There was not a lot to digest yesterday but the developments that have actually emerged are having a devastating impact on oil prices overnight. OPEC’s initial assessment of the co-ordinated SPR release and the sudden appearance of a new variant of the coronavirus raises serious concerns about economic growth and the oil balance in coming months. At the time of writing both crude oil futures contracts are around $4/bbl below last night’s price levels.

OPEC’s think tank, the Economic Commission Board, was quick to evaluate the alleged plan from large consumers to release about 45 million bbls of oil to the market in the space of four months, possibly between January and April next year. It concluded that the move would increase oversupply by 1.1 mbpd meaning that global supply will exceed demand by 2.3 mbpd in January and 3.7 mbpd a month later, as reported by Bloomberg.

Despite the perceived abundant supply in the first half of 2022 the market has not exactly been in a panicky mood over the last two days. Tuesday’s jump has been followed by a consolidation on Wednesday and yesterday with prices holding up reasonably well and the structure of the European crude oil benchmark actually strengthening. Curiously, whilst the January/February spread nearly doubled in value this week the February/March backwardation has narrowed. This implies that output adjustment from the OPEC+ alliance is needed otherwise the oil market will enter a phase of significant oversupply – as predicted by the ECB. We will find out soon enough what the group’s response to the consumers’ agreement will be as it meets next week to discuss the state of the market. Yesterday might have been dull but let us make no mistake: the hatchet has been dug up and the battle between consumers and producers will likely intensify.

Whilst the market digested the possible consequences of the SPR release and OPEC’s reaction to it the coronavirus is overwriting even the most pessimistic forecast on the immediate oil balance. The UK has announced that it will put six countries from the southern part of the African continent on the red list of travel restrictions due to a surge in cases of a heavily mutated variant of the virus. It was first identified in Botswana and according to scientists it transmits faster than the Delta variant and has the ability to evade vaccines. Attempts by governments and health authorities to contain the spread of the new mutant will be closely watched by investors in coming weeks. The initial reaction clearly implies that a new layer of uncertainty surfaced, and its longer-term impact is anything but unambiguous.

The infrastructure bill

Joe Biden’s presidency got off to a promising start as the inoculation programme in the United States kicked off in earnest after he moved into the White House helping the country’s economy continue its recovery and supporting US stock markets. Assorted fiscal stimuli, amongst which the $1.9 trillion relief bill was the most significant one, also provided invaluable help after the Covid-induced destruction. The US president is of the view, shared by other policy makers and economists on the Democrats’ side of the American political spectrum, that the most effective way to fight economic downturn is expansionary policy.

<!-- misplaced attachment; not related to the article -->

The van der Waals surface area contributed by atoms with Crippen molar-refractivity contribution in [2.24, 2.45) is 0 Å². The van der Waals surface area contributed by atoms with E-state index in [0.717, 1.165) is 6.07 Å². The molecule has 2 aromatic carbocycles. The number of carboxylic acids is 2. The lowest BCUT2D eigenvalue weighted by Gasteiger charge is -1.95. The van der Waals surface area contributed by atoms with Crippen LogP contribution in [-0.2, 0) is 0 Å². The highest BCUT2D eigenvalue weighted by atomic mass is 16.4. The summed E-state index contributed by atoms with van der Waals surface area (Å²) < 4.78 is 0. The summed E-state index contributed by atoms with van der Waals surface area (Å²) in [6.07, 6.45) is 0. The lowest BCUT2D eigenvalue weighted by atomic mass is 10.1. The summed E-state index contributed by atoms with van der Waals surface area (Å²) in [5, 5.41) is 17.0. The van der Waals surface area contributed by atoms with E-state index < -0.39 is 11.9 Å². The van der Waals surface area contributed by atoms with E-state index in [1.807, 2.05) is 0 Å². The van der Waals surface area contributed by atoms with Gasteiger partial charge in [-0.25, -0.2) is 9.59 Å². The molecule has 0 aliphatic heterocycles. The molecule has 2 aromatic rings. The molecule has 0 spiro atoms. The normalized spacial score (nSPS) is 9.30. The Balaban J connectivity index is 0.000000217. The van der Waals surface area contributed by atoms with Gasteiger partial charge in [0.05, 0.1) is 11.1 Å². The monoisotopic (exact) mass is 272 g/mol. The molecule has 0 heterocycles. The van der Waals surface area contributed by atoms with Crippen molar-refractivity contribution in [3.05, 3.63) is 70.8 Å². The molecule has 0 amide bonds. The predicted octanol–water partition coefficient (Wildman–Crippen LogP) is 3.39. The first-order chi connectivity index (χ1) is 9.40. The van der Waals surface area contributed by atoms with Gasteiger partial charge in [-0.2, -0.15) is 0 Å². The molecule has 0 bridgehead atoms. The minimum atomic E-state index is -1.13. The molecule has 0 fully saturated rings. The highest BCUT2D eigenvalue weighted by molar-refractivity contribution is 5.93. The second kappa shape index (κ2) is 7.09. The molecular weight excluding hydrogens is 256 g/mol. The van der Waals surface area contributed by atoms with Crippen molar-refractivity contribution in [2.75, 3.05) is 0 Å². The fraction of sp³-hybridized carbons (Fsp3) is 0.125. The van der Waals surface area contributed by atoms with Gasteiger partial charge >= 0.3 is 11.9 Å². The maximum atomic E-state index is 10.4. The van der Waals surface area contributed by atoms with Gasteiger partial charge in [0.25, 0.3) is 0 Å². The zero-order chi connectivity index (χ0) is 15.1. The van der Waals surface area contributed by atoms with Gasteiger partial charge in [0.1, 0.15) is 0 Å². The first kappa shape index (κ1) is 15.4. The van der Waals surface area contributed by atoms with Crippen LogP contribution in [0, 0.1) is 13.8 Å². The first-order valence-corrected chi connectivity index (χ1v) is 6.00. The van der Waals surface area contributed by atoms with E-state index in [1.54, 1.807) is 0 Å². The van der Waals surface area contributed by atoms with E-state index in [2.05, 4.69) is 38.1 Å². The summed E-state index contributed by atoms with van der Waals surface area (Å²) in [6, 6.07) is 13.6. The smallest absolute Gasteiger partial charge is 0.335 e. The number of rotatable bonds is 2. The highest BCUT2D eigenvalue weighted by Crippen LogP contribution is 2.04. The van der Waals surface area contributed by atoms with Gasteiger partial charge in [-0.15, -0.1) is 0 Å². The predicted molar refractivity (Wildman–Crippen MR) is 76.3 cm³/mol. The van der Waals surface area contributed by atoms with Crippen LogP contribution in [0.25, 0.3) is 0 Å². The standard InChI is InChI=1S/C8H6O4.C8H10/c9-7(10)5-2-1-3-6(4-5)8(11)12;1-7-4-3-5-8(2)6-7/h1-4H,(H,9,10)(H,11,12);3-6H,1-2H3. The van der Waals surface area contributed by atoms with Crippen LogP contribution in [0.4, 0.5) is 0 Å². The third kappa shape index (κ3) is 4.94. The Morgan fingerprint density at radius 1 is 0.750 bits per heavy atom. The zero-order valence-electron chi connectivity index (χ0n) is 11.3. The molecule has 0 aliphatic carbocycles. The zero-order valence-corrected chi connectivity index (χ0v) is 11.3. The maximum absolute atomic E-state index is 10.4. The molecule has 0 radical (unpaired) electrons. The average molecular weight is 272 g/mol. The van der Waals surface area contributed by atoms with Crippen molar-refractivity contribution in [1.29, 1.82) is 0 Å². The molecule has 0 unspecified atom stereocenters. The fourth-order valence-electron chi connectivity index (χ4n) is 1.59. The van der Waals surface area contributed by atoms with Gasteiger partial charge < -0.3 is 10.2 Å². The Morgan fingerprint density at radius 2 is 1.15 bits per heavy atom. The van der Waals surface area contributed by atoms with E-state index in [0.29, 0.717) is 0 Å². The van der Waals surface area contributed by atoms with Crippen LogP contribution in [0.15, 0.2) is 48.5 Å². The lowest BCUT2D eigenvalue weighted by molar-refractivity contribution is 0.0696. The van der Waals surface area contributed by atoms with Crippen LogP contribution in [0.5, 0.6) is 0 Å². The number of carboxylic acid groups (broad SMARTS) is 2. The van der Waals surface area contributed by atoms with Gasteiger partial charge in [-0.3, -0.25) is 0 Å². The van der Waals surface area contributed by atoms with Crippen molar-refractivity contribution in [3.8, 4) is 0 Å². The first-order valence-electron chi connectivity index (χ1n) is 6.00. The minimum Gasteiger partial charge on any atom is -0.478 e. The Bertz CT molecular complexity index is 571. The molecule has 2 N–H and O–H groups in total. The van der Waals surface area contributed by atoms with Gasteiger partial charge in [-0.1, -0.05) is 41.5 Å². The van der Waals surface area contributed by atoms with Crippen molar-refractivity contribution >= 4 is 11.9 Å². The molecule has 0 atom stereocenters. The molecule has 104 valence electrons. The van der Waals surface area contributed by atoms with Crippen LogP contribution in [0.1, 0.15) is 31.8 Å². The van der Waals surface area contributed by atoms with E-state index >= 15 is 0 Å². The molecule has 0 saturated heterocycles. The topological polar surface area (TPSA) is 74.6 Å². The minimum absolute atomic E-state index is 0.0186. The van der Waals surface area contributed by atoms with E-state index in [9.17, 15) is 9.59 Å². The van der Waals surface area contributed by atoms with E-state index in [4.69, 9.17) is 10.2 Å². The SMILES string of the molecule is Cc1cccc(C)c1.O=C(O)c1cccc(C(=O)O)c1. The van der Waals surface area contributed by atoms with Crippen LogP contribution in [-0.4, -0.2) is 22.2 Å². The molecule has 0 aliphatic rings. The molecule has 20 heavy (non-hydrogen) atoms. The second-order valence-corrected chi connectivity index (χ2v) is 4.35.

True to this conviction the current administration is planning to launch two more plans: the infrastructure and the Build Back Better packages worth 1.2 trillion and $1.75 trillion respectively. The latter passed the Congress last Friday but faces further scrutiny in the Senate, whilst the president signed the former into law at the beginning of last week. It was hailed as a successful bipartisan craftsmanship despite reservations from the other side that the plan will lead to prolonged inflation and increase in debt. Democrats, on the other hand, argued that the infrastructure scheme pays for itself via multitude of measures, including repurposing unused pandemic funds and without having to raise taxes. However, the Congressional Budget Office calculates that the package would increase the deficit by $256 billion in the next 10 years. Since the plan was designed to provide much-needed boost to the economy, including raw materials it is worth having a look at what it includes. After all, a joint statement released after the signing ceremony claimed that the law will “positively impact every American”.

The legislation sets aside $110 billion for roads, bridges and infrastructure projects. It will help improve the condition of 173,000 miles of highways and main roads, together with 45,000 bridges, will enhance transportation safety and will reconnect mainly Black communities that are divided by highways. It will modernize public transit, repair and upgrade existing infrastructure and replace aging rail and bus fleets with zero-emission models. It is the largest federal investment in public transit.

As much as $65 billion will be spent on broadband upgrade leading to declining subscription fees for households. Port and airport infrastructures will get a combined $42 billion boost and $7.5 billion will be provided for zero and low-emission buses and ferries. The same amount is to be spent on nationwide electric vehicle chargers. The power and water systems will also undergo major improvements by building new power lines and upgrade water infrastructure. These critical infrastructures will be protected from floods, drought and cyberattacks, according to the White House.

The original proposal would have seen corporate tax rise from 21% to 28% and would have increased the minimum tax on US corporations to 21% but the idea was eventually discarded. All in all, it is hoped and expected that the infrastructure bill will provide a solid basis for economic growth and will turbo charge US competitiveness in coming decades.